GNU ddrescue is a must-have rescue utility for all system and network administrators. GNU ddrescue operates like dd_rhelp, which is a clever and useful front-end to dd_rescue. I know, that’s some beastly naming there, but you want the non-hyphenated GNU ddrescue.
|Sometimes an underscore can make a world of difference. GNU ddrescue, for example, takes the venerable dd copy command to new heights. It operates like dd_rhelp, which is a clever and useful front-end to dd_rescue.|
We all know and love the reliable dd command because it copies disks at the block level. You can use it to copy anything on any platform because it does not rely on understanding filesystems. dd is the basis of many cloning and rescue tools. But dd cannot be used to rescue a failing hard drive because it stops when it finds errors. dd_rescue was designed to skip over bad blocks and keep going. However, if it finds many bad blocks at the beginning of the drive, that results in much wasted time as it works its way through them. When you’re rescuing a failing drive, you want anything that is recoverable to be copied as quickly as possible.
dd_rhelp handles this by scripting dd_rescue to skip over the bad blocks until a good block is found. Priority is given to finding and copying the good blocks. Then, it goes back and reattempts to process the bad blocks.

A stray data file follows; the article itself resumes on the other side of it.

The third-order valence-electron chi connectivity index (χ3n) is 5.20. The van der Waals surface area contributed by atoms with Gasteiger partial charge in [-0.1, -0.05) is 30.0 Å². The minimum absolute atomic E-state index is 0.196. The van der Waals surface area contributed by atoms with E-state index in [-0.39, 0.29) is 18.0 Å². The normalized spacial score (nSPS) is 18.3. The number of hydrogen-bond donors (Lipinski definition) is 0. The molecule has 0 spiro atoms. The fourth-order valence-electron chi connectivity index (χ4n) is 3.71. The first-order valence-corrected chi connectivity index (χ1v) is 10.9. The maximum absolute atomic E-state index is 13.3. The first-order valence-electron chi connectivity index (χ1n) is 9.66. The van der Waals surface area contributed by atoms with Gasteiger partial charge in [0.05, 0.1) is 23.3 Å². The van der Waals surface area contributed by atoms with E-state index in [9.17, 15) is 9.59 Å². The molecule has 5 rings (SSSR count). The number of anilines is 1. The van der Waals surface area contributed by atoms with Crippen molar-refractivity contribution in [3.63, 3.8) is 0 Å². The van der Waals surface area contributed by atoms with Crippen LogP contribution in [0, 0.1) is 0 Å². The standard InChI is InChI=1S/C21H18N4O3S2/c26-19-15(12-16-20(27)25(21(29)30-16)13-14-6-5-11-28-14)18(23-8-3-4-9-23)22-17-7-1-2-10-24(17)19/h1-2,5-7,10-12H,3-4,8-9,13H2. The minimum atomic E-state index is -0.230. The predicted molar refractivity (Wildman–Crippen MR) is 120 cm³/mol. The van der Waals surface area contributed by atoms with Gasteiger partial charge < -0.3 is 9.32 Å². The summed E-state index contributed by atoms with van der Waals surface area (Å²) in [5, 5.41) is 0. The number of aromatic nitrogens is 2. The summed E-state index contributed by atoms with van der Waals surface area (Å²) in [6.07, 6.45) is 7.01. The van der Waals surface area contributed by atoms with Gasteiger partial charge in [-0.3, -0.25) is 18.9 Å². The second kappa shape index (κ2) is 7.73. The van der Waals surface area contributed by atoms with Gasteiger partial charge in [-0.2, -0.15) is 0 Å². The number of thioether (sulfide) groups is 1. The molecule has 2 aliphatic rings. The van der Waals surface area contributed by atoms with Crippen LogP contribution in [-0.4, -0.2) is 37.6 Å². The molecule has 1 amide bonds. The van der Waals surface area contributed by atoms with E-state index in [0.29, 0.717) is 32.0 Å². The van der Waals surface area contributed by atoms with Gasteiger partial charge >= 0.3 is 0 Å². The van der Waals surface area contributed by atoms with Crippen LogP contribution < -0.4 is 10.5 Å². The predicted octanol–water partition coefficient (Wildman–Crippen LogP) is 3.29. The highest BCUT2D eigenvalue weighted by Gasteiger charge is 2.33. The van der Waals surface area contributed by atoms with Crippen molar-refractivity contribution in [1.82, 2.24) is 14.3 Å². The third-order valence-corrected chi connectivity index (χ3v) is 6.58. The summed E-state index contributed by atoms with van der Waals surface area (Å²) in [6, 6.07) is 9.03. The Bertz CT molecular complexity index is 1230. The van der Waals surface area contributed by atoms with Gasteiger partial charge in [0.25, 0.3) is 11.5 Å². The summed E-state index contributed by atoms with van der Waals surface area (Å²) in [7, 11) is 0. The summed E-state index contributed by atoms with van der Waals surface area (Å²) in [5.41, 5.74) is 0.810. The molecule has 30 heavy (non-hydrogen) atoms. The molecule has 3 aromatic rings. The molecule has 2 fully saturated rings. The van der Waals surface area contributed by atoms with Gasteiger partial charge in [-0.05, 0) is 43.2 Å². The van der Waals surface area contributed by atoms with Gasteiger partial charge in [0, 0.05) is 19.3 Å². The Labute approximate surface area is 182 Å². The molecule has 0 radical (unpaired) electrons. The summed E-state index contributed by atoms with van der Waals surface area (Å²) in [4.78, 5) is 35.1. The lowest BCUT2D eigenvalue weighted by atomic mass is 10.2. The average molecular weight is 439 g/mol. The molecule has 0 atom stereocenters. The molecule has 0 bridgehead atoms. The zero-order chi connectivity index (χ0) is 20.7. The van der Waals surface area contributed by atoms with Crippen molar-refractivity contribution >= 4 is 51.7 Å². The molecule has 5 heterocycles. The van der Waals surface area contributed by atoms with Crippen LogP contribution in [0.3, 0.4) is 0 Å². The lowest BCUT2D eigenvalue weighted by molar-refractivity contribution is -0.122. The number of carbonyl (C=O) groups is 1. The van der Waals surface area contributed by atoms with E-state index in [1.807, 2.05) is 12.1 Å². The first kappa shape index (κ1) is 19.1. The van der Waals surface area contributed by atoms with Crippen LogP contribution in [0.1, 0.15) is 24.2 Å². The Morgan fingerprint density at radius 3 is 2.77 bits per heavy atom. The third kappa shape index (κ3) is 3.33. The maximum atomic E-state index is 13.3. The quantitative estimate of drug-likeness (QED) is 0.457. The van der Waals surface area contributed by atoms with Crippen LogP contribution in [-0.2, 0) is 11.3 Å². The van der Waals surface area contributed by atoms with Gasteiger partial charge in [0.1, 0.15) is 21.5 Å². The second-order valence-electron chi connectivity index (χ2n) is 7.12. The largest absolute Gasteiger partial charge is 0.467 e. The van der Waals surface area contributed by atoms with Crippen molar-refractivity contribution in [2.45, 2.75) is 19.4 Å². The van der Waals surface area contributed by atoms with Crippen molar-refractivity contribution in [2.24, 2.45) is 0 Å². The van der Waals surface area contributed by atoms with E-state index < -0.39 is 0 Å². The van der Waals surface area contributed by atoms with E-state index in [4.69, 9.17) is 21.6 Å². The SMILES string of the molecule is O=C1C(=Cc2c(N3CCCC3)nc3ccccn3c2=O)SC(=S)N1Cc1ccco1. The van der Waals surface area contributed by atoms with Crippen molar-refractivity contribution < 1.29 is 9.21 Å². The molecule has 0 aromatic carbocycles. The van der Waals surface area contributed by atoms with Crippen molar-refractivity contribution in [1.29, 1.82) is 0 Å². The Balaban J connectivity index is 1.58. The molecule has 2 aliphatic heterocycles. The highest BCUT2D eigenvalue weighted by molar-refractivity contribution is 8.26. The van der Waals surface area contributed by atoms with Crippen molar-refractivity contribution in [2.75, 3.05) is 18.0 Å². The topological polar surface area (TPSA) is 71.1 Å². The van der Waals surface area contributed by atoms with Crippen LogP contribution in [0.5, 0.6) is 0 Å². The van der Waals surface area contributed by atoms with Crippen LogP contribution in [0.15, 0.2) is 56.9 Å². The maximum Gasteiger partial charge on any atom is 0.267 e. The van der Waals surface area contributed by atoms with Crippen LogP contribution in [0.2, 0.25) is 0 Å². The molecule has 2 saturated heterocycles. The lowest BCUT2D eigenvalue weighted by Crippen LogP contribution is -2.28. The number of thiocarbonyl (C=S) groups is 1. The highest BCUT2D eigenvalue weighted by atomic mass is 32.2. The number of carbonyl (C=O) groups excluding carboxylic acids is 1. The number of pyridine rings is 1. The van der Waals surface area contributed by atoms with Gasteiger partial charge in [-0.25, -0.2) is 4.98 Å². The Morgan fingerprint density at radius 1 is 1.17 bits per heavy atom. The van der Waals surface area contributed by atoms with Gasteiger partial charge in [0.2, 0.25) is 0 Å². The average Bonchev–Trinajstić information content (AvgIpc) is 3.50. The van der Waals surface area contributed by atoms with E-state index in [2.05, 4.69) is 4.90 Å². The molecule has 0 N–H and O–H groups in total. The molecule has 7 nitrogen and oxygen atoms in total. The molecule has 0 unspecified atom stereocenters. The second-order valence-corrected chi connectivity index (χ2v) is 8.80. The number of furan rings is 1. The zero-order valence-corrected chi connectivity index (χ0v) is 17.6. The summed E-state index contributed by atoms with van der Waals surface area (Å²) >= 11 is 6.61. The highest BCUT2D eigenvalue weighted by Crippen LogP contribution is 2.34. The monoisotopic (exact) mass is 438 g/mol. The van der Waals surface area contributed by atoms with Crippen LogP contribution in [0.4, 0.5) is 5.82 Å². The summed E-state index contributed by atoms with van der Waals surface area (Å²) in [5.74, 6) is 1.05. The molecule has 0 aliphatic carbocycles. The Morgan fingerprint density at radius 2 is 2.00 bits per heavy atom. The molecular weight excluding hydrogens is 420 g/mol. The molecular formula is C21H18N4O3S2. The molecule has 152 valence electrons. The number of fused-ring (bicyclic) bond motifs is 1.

You may still use dd_rhelp or dd_rescue if it pleases you, but I recommend moving up to ddrescue. It’s a single, efficient program written in C, rather than a C program (dd_rescue) plus a Bash script (dd_rhelp). It operates in like dd_rhelp by copying the good blocks first. You may interrupt it and then go back to where you left off. dd_rhelp creates a detailed logfile that sometimes collects useful information. It runs in a completely automatic mode, and it also has several options if you can’t resist tweaking.
The fastest and safest way to rescue a failing hard drive is via a direct hard drive to hard drive copy. But this can be a pain — you have to open cases and have enough PATA/SATA and power connectors to make it work. If you’re rescuing a 2.5″ drive you might not have this option anyway. Thankfully, an excellent solution is available: Get yourself a SATA/PATA-to-USB 2.0 adapter. These little gadgets are great. You can plug in any 2.5″ or 3.5″ drive to any USB 2.0 port and then run GNU ddrescue to directly copy the ailing drive.
The name confusion is unfortunate; just remember that Antonio Diaz is the author of GNU ddrescue, and Kurt Garloff is the author of dd_rescue. And we should thank both of them for writing these excellent and helpful utilities, along with the author of dd_rhelp.